You may be familiar with the multi-purpose cleaner and lubricant, WD-40. Many Midwestern newspaper readers were startled and amused when they read that a local woman uses WD-40 to keep squirrels from shimmying up her birdfeeder. Adroitly “piggybacking” on this news opportunity, WD-40 CEO, Garry Ridge, quickly did some research then declared to the writer of that article, “More people use WD-40 every day than use dental floss.” In so doing he was evoking the “Compared to What?” quotability cue – and you can too, to make your message more memorable and apt to be cited by others.
Hint: It is easy to be tempted to use a familiar comparison like this these yet you generate exponentially more credibility and visibility for yourself when you craft your own labeling comparison.
Here are some quick examples to prime the pump of your creative crafting of “Compared to What” messages for what most matters to you.
• “More people on earth have access to cell phones than toilets” was the United Nation’s dramatic way of seeking support to “cut in half the number of people without access to clean toilets by 2015 and eliminate by 2025 the practice of open defecation, which is linked to many diseases.”
Hint: Making these stark comparisons evoked two emotion-spurring images: the disgusting mental image of “open defecation” and the noble concern to enable people around the world to avoid getting diseases and live a cleaner, more civilized daily life.
• “Ten times as much funding is devoted to research on the prevention of male baldness as malaria, a disease that kills more than 1 million people each year” declared Bill Gates, advocating for more creative capitalism efforts to serve more people.
• Musician Jon Hendricks is the father of vocalese, the art of setting lyrics to jazz instrumental standards and then having voices sing the instruments’ parts. That’s why Time Magazine dubbed him the “James Joyce of Jive.”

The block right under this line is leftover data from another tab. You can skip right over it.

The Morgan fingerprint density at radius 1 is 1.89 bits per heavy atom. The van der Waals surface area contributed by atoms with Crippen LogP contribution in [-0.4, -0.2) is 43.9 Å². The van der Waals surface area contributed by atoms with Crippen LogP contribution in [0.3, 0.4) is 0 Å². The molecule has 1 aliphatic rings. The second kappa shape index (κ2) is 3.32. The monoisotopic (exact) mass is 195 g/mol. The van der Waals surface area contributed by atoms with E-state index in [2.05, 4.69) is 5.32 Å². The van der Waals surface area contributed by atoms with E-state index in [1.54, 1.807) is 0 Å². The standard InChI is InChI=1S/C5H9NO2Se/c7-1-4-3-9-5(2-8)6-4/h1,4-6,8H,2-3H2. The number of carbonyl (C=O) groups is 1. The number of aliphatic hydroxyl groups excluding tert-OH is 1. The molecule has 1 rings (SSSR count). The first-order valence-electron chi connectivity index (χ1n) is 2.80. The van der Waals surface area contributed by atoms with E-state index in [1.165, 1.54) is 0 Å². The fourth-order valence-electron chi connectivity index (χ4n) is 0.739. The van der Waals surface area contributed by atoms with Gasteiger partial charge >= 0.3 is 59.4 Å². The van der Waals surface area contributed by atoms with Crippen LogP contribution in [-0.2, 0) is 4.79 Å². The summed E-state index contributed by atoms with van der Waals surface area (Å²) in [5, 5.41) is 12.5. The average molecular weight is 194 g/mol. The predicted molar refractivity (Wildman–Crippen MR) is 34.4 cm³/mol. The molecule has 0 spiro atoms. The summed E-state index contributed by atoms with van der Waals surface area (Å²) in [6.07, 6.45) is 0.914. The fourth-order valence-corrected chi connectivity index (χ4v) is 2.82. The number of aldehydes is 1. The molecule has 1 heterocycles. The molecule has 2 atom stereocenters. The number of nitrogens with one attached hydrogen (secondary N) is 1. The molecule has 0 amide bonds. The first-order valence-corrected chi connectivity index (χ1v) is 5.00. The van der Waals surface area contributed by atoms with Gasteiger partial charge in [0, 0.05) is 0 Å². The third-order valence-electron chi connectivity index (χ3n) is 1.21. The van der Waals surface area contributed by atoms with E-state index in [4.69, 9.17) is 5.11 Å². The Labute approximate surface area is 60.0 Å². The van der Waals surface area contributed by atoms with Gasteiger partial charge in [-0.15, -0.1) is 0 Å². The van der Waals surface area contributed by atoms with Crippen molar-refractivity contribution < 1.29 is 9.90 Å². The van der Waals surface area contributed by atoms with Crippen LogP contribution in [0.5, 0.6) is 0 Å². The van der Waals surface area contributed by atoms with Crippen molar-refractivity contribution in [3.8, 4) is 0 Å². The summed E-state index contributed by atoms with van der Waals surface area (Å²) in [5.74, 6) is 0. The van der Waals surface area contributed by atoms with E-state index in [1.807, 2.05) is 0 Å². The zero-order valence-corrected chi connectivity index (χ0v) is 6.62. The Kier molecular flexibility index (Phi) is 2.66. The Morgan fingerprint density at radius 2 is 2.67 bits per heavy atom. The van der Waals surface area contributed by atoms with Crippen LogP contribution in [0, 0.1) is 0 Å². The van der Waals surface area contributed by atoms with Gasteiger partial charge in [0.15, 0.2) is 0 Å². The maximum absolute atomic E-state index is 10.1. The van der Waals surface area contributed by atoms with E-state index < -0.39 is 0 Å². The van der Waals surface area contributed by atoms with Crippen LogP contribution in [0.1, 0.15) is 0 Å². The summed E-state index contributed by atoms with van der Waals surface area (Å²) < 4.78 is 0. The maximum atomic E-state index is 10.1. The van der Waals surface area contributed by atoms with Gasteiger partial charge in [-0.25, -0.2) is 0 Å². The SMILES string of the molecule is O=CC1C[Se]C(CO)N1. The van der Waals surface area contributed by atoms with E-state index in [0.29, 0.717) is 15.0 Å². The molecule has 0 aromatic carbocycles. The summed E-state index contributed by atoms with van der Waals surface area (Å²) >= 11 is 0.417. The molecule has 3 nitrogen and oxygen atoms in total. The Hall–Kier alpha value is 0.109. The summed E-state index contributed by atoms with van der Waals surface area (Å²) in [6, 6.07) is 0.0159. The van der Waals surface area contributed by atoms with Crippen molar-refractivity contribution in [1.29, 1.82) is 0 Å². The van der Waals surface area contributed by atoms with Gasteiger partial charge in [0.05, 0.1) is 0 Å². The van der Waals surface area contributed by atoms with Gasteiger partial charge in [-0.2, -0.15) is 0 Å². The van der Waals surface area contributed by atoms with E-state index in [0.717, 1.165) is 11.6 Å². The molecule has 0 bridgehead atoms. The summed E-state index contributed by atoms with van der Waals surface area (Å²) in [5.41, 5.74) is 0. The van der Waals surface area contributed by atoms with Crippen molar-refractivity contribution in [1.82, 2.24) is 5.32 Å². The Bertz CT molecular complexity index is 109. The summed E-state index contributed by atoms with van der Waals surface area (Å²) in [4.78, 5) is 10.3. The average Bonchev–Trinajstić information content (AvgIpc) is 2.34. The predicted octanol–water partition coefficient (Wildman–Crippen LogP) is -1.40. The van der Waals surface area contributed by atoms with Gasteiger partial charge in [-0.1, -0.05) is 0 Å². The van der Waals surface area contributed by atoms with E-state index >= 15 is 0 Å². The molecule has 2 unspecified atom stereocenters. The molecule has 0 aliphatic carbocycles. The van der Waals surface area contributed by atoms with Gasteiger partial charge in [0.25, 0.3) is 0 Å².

• “Criticizing a political satirist for being unfair is like criticizing a nose guard for being physical,” wrote political cartoonist, Garry Trudeau.
• The Skoll World Forum on Social Entrepreneurship was dubbed the Davos of social entrepreneurship.
• In offering the A.I.R. (Actionable Insight + Interestingness+ Relevant) formula for memorable messages I once wrote, “Interestingness is the instigator, the hardy carrier pigeon that can carry your message most anywhere.”
Hint: Draw a vivid and startling comparison with something else that is familiar to those you seek to attract.
To prime the pump of your creative thinking, here are other ways the “Compared to What” memorability cue has been successfully used by others.
• Want to instantly shape how others feel about you or something that really matters to you? Those fighting for more nutritious school lunches wrote, “A McDonald’s burger is safer than your kid’s school lunch. The government has given schools meat that would have been rejected by many fast-food restaurants across the country.”
• San Francisco security expert Michael Spearman made this droll comparison with the non-working cameras in housing projects: “Using these cameras without having anyone monitor them is like buying a condom and then punching holes in it.”
• A Cuban, after apologizing because he could not offer his guests anything to eat, described the results of Castro’s Revolution: “ The three successes were education, healthcare and sports. Three failures were breakfast, lunch and dinner.”
• The difference between salad and garbage is timing and chemistry.
Hint: Evoking an unexpected, somewhat humorous comparison can sometimes memorably burnish your key benefit.
• “We scoop poop” is Pet Butler’s brand slogan that often draws smiles from those who see their slogan.
Hint: We tend to remember rhymes.
“Like Netflix for baby clothes” is how Pamela Slim described Luitte Leihen, a rental service for parents in Germany that provides everything from clothes to layettes for a fixed price per month.
• To spur the chances the small size of his company may be viewed, not as a detriment but as stylish, the founder of Turnstone dubbed it “The Mini Cooper of office furniture.”